Blox Tales: Chase Credential Phishing Attacks

Preet Kumar
Written by Preet Kumar
Threat Research /
Blox Tales: Chase Credential Phishing Attacks

Each Blox Tale will take a look at targeted email scams, outline why they made their way into an inbox, and provide tips and recommendations to protect against such attacks. In this blog, we’ll focus on two email attacks that impersonated Chase in an attempt to steal login credentials. One attack claimed to contain a credit card statement, and the other impersonated a locked account workflow by informing victims that their account access had been restricted due to unusual login activity.

Let’s go through the attacks in greater detail:

1. Spoofed Chase Credit Card Statement

Org mailboxes: ~9,000

Email security bypassed: Exchange Online Protection (EOP), Microsoft Defender for Office 365 (MSDO)

Techniques used: Social engineering, brand impersonation, replicating existing workflows

This email attack bypassed native Microsoft email security controls. Microsoft assigned a Spam Confidence Level (SCL) of ‘-1’ to the email, which meant it skipped spam filtering because Microsoft determined that the email was from a safe sender, to a safe recipient, or was from an email source server on the IP Allow list.

A summary of the attack is presented below:

Img

Fig: Summary of the Chase credential phishing scam showing the attack flow

The Email

Recently, the Armorblox threat research team observed an email impersonating Chase Bank attempt to hit one of our customer environments. The email was titled ‘Your Credit Card Statement Is Ready’ with the sender name ‘Jp Morgan Chase’. The email contained HTML stylings similar to genuine emails sent from Chase, and included links for the victim to see their statement and make payments.

A snapshot of the email is given below:

Img

Fig:   Email impersonating Chase and claiming to contain a credit card statement for review

The Phishing Page

Clicking the email link takes victims to a page resembling the Chase login portal that asks for their banking account credentials.

Img

Fig: Phishing page resembling the Chase login portal

The domain for the page was likely purchased and hosted using NameSilo, which provides hosting, email, and SSL solutions to customers. Services like this are beneficial for millions of people around the world, but unfortunately also lower the bar for cybercriminals looking to launch successful phishing attacks. The Whois record for the domain is given below:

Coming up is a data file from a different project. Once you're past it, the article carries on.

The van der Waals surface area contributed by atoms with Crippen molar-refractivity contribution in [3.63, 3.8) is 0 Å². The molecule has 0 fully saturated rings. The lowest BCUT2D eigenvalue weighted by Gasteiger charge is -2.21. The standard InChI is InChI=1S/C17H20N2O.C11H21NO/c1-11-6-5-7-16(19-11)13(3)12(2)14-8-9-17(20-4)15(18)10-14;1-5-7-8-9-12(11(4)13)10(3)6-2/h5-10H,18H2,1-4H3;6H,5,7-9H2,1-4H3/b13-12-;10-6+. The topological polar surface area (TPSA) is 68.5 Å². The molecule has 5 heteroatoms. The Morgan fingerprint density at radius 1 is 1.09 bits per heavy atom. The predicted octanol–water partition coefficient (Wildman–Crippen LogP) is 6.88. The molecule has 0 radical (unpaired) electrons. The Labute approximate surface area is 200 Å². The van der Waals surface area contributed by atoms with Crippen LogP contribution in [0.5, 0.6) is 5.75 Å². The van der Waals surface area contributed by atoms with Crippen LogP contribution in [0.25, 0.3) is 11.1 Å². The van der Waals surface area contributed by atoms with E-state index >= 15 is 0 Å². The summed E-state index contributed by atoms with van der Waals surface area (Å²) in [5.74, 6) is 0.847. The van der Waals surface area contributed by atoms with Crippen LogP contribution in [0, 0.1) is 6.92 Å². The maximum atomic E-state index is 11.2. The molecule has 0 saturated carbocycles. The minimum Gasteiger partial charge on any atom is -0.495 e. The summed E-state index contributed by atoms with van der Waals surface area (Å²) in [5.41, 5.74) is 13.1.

Img

Fig: Whois record details for the domain showing NameSilo as the registrar

You can read related threat research on an Apple credential phishing attack that was executed using Omnisend, an email marketing and SMS platform, here.

2. Spoofed Chase Locked Account Workflow

Org mailboxes: ~8,000

Email security bypassed: Exchange Online Protection (EOP), Microsoft Defender for Office 365 (MSDO)

Techniques used: Social engineering, brand impersonation, using security themes, replicating existing workflows, different ‘from’ and ‘reply-to’ addresses

The second email attack covered in this blog impersonated the Chase Fraud Department and informed victims that their account access had been restricted due to unusual login activity. The email was titled ‘URGENT: Unusual sign-in activity’ with the sender name ‘Chase Bank Customer Care’. The email has a link where victims can verify their account to restore access. Notably, the email employed different ‘from’ and ‘reply-to’ addresses, which is a common technique used by scammers in email attacks.

This email attack bypassed native Microsoft email security controls. Microsoft assigned a Spam Confidence Level (SCL) of ‘-1’ to the email, which meant it skipped spam filtering because Microsoft determined that the email was from a safe sender, to a safe recipient, or was from an email source server on the IP Allow list.

A snapshot of the email is given below:

Img

Fig:  Email impersonating Chase Customer Care informing victims of unusual login activity

This email follows the tenets of other phishing campaigns we have observed that spoof locked account workflows and use security themes as social engineering cues to induce quick action from victims. This phishing page here aimed to extract banking login credentials as well, although the page has since been taken down.